Sharp-Tailed Grouse Connects Students to Climate Change

Originally published on the ClimeTime website on September 21, 2022

Climate change will affect every aspect of young people’s lives, but its incredible scale makes it hard for them to comprehend. Moreover, connecting what kids learn in school to real world problems is one of the biggest challenges teachers face. EarthGen’s training programs help teachers make climate change relevant for students with examples connected to their own lives, and through activities that build their sense of agency to make a difference.

“My students have the background knowledge on climate change, but the challenging part is, how do you make it applicable to their lives?” said teacher Joseph Hantho of Neah Bay Junior/Senior High.

In a series of STEM seminars, EarthGen presented the sharp-tailed grouse as a model for how teachers can use local issues to make complex climate change concepts not only easier to understand, but also meaningful.

Zoom screenshot that shares images that represent the cultural significance of the Sharp-Tailed Grouse
Teachers learned from tribal leaders about the importance of the native grouse for indigenous communities at EarthGen’s climate training.

The sharp-tailed grouse is a ground-dwelling pheasant native to Eastern Washington. But historical land management practices and climate change have caused significant damage to the grouse’s grassland and riparian habitats. Today the sharp-tailed grouse is endangered, and fewer than 1,000 of them are left in the state.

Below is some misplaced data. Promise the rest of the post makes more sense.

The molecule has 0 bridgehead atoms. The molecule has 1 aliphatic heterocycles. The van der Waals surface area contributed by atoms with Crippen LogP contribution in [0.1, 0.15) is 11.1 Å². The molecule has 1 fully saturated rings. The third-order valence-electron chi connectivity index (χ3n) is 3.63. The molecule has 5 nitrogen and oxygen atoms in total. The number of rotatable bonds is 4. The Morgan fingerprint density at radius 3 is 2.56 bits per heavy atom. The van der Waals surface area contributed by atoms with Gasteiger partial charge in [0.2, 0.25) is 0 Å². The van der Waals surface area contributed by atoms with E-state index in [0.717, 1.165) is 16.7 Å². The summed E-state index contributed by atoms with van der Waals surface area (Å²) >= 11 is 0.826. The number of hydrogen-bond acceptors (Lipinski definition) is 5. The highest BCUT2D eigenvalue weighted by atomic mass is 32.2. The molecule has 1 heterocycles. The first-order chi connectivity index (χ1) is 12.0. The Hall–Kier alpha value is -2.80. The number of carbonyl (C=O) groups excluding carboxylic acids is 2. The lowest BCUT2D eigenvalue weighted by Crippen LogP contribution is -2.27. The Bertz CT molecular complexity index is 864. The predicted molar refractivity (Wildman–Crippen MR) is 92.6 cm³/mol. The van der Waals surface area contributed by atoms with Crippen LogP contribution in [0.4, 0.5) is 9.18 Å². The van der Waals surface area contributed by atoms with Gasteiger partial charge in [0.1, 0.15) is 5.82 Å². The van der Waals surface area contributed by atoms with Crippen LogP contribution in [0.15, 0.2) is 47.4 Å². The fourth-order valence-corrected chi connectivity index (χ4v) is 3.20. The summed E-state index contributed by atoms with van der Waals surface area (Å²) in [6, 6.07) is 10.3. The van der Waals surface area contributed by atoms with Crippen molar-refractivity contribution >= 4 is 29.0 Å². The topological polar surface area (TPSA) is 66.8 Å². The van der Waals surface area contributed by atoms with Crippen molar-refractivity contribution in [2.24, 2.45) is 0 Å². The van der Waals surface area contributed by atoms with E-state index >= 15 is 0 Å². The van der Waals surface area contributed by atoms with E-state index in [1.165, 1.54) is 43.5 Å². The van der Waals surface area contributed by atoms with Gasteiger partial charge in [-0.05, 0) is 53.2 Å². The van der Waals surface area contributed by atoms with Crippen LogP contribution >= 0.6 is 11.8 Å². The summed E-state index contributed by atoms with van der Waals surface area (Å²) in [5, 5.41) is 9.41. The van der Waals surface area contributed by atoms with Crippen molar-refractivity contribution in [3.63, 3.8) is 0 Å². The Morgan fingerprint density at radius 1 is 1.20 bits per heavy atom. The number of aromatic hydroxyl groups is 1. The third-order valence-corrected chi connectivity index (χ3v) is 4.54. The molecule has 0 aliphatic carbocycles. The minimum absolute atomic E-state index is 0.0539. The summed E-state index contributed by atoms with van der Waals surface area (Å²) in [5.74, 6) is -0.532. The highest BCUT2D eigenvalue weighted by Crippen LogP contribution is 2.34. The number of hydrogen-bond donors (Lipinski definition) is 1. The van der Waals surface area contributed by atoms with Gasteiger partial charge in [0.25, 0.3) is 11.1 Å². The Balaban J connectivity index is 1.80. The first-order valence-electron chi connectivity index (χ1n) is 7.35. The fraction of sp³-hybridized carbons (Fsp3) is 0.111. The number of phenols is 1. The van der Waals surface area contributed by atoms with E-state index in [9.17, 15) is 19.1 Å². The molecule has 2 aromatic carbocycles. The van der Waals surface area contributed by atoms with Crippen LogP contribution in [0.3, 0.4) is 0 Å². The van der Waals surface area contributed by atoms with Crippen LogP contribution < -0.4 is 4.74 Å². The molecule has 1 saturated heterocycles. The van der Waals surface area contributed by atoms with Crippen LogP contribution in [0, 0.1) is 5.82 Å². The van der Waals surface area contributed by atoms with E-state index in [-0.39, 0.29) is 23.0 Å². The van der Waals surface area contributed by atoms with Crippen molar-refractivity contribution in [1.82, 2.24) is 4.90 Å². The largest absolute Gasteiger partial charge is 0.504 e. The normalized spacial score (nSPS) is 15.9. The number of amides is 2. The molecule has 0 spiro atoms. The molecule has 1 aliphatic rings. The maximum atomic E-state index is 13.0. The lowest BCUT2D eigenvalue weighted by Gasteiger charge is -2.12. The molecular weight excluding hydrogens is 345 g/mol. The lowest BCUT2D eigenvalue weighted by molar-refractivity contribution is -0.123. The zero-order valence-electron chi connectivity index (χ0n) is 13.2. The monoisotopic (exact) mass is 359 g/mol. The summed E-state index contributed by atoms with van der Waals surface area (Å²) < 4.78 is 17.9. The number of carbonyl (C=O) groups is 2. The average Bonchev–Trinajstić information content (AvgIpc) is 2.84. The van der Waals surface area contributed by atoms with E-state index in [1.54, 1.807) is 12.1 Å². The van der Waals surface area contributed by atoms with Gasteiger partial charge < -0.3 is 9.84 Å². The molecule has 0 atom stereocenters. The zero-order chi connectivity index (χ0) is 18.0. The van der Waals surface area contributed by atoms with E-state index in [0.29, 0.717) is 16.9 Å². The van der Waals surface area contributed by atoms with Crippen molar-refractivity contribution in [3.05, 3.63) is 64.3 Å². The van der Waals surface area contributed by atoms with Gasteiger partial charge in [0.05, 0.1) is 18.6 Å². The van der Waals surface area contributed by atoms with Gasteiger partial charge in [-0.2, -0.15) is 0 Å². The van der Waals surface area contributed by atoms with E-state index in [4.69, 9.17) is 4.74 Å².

Richard Whitney, wildlife program manager for the Colville Tribes, shared with teachers the cultural significance of the grouse and the ways that climate change threatens its survival. Jeff Heinlen, Washington Department of Fish and Wildlife biologist, discussed the habitat needs of the grouse and Dr. Kat Huybers, a climate scientist from the University of Washington, shared how to interpret data on local climate change indicators.

Using what they learn in the grouse seminar as a model, teachers like Joseph can adapt the activities and resources presented in EarthGen’s workshops to other local species as a way to engage their students.

Nearly 50 teachers from Eastern Washington attended the initial offering of these online trainings focused on the sharp-tailed grouse. EarthGen hosts other training programs –including ones focused on shellfish and invasive species – that utilize local impacts as a lens for making climate change relevant for students.

Please see EarthGen’s website for information about upcoming opportunities to learn how to make climate change relevant and interesting to your students.